Thirty-Nothing (Self Released, 05.09)
Byline: All consuming Math-Rock that retains the theatrics of Metal.
For: Grails, Don Caballero, Breadwinner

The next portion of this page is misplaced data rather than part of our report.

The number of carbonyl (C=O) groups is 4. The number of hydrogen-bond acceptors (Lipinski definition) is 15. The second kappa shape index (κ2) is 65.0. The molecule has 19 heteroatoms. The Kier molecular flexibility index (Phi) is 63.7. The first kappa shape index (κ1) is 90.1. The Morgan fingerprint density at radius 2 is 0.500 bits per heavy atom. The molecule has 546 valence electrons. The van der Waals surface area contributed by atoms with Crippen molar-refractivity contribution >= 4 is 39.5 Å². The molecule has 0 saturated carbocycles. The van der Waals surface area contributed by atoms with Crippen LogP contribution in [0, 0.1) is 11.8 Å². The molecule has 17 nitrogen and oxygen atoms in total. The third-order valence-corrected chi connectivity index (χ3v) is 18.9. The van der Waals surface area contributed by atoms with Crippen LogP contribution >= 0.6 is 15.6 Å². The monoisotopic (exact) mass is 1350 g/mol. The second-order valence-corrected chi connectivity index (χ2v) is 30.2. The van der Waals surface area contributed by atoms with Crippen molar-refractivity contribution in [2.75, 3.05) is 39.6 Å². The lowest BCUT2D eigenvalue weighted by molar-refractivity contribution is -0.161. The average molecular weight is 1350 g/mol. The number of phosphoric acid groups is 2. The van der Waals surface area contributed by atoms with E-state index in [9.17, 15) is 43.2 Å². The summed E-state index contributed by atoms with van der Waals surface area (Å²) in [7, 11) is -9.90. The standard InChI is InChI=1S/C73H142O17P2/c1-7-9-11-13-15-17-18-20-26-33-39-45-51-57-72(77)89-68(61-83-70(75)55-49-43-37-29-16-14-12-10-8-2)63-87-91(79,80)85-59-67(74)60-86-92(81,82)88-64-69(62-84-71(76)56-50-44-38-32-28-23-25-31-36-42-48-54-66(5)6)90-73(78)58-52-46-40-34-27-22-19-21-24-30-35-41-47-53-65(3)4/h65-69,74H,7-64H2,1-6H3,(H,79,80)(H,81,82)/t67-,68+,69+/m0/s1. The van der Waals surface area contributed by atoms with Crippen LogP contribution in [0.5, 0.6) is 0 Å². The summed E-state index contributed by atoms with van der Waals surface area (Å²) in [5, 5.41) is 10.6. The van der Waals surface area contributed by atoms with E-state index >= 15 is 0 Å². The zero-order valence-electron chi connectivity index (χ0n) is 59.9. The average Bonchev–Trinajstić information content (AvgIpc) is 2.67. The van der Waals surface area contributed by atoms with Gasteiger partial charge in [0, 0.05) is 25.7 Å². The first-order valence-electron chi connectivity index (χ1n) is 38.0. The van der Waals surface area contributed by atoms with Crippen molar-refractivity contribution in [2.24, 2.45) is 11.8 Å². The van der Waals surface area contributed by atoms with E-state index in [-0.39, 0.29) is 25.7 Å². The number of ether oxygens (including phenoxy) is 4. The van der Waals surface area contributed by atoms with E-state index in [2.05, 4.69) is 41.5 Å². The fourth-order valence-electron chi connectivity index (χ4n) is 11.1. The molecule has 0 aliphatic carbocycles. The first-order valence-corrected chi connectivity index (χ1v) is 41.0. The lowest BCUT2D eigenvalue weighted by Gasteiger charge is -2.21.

Yes. This is brutally heavy and technically amazing. But the kids want to dance these days. Every sub-genre has it's own dance. Heavy Metal has head banging, Hardcore should really be labeled as a sport, like mixed-martial arts, and indie rock has it's own brand of self-aware posturing. But really how do you bro down to math rock? Faking a seizure would be a start, I guess. The Brown Book avoids the Math-Rock tags of being overly ponderous and un-listenable by throwing post-rock sensibilities, Sabbath riffs, and Math time signatures into a blender and playing as fast as they can what comes out the other side. Hailing from outside of Boston Thirty-Nothing was recorded by Keith Souza who manned the helm for Battles and Lightning Bolt. The Brown Book really should be uttered in the same breath as these prog and noise stalwarts. Thirty-Nothing retains the heaviness of pioneering bands like Botch and Hella while minding the listenability and disregard for pretension of the big, cheesy riffs of Black Sabbath or Iron Maiden. So often we listen to music for the expected pay off; the crescendo of post rock, the breakdown in heavy metal and hardcore, every song seems to be building to some point in which the listener feels validated. The Brown Book transcends these cliches by keeping you pinned to the stereo while each time signature, skull crushing riff, and sheer aural heaviness pummel you for 26 minutes.